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‘Wear a mask’: Biden urges coronavirus caution as he praises vaccine progress

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The swift unveiling of Biden’s coronavirus advisory board signals the urgency of the issue and its importance in propelling him to the White House.

In his first address to the nation since declaring victory, President-elect Joe Biden warned that widespread distribution of a COVID-19 vaccine was still months away, and he implored Americans to wear masks to contain the spread of the virus as the nation headed into a “dark winter” that could see hundreds of thousands more deaths.

Biden, whose promise to bring competence to the federal government’s pandemic response was a central theme of his campaign, also announced Monday he had appointed an advisory board of top public-health experts to guide his transition team’s COVID-19 planning. In addition to several of his longtime advisors, it includes a former Trump administration official who clashed with the White House over its response to the virus.

“We are still facing a very dark winter,” Biden said in his public remarks, which followed a private briefing from the new advisory board.

The president-elect, speaking hours after Pfizer Inc. announced promising progress in the development of a vaccine, warned Americans that wide distribution was not imminent.

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The vaccine developments were “excellent news,” Biden said. But “it’s clear that this vaccine, even if approved, will not be available for many months to come,” he said. “There is a need for bold action.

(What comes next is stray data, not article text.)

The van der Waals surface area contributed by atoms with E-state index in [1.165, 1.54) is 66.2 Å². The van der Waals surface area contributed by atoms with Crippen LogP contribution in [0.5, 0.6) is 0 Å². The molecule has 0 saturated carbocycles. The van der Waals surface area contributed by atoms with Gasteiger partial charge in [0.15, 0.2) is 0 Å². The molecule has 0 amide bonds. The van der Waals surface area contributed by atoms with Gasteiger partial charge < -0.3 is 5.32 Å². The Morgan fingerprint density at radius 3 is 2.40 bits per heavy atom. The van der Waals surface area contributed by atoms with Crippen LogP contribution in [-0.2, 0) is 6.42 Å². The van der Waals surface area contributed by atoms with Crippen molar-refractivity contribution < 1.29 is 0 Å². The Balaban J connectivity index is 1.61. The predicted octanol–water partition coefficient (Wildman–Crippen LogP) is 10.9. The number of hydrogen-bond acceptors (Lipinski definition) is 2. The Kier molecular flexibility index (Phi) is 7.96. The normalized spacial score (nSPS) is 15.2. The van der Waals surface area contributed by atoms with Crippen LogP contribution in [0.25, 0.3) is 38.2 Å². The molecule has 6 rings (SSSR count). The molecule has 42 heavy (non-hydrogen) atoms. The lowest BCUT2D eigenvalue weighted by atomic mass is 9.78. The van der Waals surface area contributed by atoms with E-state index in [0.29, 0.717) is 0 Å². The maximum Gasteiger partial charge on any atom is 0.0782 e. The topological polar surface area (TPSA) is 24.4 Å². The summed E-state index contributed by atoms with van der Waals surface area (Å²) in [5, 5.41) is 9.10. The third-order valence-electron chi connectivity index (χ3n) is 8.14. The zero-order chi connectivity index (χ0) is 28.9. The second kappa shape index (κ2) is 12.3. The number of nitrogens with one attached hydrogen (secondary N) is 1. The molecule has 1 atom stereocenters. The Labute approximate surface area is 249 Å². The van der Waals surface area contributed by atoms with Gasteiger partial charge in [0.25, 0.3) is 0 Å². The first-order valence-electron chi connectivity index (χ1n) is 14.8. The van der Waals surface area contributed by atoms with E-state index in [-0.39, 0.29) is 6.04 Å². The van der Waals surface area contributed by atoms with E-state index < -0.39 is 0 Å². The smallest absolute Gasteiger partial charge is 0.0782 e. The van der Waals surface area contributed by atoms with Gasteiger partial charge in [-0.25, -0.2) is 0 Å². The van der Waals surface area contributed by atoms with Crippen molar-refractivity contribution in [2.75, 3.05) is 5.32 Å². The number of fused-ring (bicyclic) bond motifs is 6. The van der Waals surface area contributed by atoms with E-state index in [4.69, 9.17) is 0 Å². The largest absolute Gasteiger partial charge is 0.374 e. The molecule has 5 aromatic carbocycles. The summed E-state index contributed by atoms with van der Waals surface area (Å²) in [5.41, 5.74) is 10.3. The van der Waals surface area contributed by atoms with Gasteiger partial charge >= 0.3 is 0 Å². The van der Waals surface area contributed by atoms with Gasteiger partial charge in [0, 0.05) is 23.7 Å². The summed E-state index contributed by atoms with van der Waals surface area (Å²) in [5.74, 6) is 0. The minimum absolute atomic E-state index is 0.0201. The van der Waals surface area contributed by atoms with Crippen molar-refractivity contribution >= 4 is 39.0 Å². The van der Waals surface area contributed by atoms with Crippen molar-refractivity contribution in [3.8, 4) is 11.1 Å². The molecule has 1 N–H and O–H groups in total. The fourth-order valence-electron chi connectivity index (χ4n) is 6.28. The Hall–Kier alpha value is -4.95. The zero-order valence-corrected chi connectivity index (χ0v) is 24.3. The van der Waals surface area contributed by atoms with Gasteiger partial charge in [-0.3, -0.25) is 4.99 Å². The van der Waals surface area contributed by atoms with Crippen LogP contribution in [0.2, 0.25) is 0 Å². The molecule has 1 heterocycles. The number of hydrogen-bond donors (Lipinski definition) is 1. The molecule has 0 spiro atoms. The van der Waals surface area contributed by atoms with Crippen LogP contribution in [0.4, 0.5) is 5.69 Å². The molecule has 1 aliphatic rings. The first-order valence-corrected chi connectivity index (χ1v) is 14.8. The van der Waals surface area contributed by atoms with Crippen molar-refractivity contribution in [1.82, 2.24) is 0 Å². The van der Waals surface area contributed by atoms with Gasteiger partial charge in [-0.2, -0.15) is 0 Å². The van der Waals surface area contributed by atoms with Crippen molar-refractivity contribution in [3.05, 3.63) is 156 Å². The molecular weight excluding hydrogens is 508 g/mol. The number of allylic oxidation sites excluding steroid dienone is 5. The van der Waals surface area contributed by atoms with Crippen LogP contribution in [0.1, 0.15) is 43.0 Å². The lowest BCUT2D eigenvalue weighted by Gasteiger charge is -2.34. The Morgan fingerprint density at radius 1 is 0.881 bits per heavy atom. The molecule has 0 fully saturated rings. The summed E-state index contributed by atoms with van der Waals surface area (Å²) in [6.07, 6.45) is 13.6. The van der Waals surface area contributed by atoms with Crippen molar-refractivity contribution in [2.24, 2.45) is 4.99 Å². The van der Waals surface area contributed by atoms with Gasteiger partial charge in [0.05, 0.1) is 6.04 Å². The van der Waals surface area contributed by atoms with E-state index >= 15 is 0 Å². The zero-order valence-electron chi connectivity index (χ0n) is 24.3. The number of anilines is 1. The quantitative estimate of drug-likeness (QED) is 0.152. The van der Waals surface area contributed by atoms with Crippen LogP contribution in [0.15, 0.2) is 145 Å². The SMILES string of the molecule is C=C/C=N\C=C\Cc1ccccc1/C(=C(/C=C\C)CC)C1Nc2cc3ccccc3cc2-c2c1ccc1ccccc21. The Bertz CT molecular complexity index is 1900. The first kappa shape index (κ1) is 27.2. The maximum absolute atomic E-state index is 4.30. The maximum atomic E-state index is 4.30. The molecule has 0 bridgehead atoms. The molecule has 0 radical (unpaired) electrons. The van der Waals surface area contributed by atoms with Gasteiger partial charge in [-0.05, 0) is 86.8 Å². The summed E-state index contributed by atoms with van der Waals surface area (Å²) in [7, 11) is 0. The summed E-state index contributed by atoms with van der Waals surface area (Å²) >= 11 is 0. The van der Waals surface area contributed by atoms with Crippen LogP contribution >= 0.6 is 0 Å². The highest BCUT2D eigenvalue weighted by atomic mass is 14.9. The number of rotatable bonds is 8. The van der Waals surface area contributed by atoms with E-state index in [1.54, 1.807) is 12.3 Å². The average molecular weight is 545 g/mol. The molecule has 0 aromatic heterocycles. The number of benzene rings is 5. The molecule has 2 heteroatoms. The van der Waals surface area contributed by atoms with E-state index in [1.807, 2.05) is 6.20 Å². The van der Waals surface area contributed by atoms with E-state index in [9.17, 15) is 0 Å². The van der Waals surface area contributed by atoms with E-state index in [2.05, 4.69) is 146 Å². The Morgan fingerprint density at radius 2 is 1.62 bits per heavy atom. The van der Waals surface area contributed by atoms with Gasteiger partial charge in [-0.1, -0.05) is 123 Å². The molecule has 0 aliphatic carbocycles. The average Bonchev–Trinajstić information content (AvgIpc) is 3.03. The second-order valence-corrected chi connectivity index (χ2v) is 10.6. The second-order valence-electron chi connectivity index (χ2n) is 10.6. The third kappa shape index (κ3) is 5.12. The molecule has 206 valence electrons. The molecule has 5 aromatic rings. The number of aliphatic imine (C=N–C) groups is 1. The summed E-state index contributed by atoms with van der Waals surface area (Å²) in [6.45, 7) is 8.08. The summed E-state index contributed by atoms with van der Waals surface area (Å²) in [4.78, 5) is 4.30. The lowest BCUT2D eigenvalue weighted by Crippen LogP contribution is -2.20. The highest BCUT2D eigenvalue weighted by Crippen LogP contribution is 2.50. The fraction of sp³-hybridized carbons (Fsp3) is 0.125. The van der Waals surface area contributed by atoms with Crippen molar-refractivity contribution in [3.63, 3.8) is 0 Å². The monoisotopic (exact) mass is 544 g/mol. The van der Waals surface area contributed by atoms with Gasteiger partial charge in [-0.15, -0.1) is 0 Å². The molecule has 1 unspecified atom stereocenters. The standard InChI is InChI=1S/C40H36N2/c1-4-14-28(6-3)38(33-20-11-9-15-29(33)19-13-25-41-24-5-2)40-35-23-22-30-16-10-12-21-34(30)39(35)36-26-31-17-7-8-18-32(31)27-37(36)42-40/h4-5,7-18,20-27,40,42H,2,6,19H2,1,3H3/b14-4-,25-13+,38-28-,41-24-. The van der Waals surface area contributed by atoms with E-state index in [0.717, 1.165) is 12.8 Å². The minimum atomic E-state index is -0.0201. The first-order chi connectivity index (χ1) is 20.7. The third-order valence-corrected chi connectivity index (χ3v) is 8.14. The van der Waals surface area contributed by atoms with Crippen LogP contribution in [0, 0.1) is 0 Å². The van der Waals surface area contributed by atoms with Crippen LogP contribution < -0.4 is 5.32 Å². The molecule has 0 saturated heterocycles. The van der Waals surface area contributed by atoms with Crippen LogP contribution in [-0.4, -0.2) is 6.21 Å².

“A mask remains the most potent weapon against the virus” until a vaccine becomes widely available, Biden added. “Today’s news does not change that urgent reality.

“Maybe it would save the life of a person who stocks the shelf at your local grocery store. Maybe it saves the life of a member of your place of worship. Maybe it saves the life of one of your children’s teachers. Maybe it saves your life,” he said.

“So, please, I implore you: Wear a mask.”

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Doing so, he said, could “save tens of thousands of lives just in the next few months.”

Biden’s appearance and the intense interest it generated underscored the rapid transition of the bully pulpit toward the president-elect, who does not take office until Jan. 20.

Biden does not have the tools of the federal government available to him until then, but his message on the virus overshadowed any policy initiatives the Trump White House sought to advance on Monday, which mostly appeared to be Trump’s announcement that he was firing his secretary of Defense just two months before his — and the secretary’s — term is scheduled to end.

Although mask mandates are common in many states, and the face coverings are worn widely in many parts of the country, Biden faces a major challenge in persuading more Americans in some GOP-controlled areas to embrace them. Public officials say defiance of advice to wear masks is a key reason the rate of infection in the U.S. far exceeds that of many other nations.

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Resistance to masks among elected officials may be waning, however, as the pandemic mounts. Among the states that have resisted mask mandates for months is Utah. On Sunday, the state’s Republican Gov. Gary Herbert shifted course and announced a mandate.

Biden’s remarks contrasted sharply with President Trump’s approach to the pandemic: The president has largely ignored his COVID-19 task force, has mocked mask-wearing, and has suggested vaccine distribution could happen by year’s end, contradicting the administration’s own public health experts.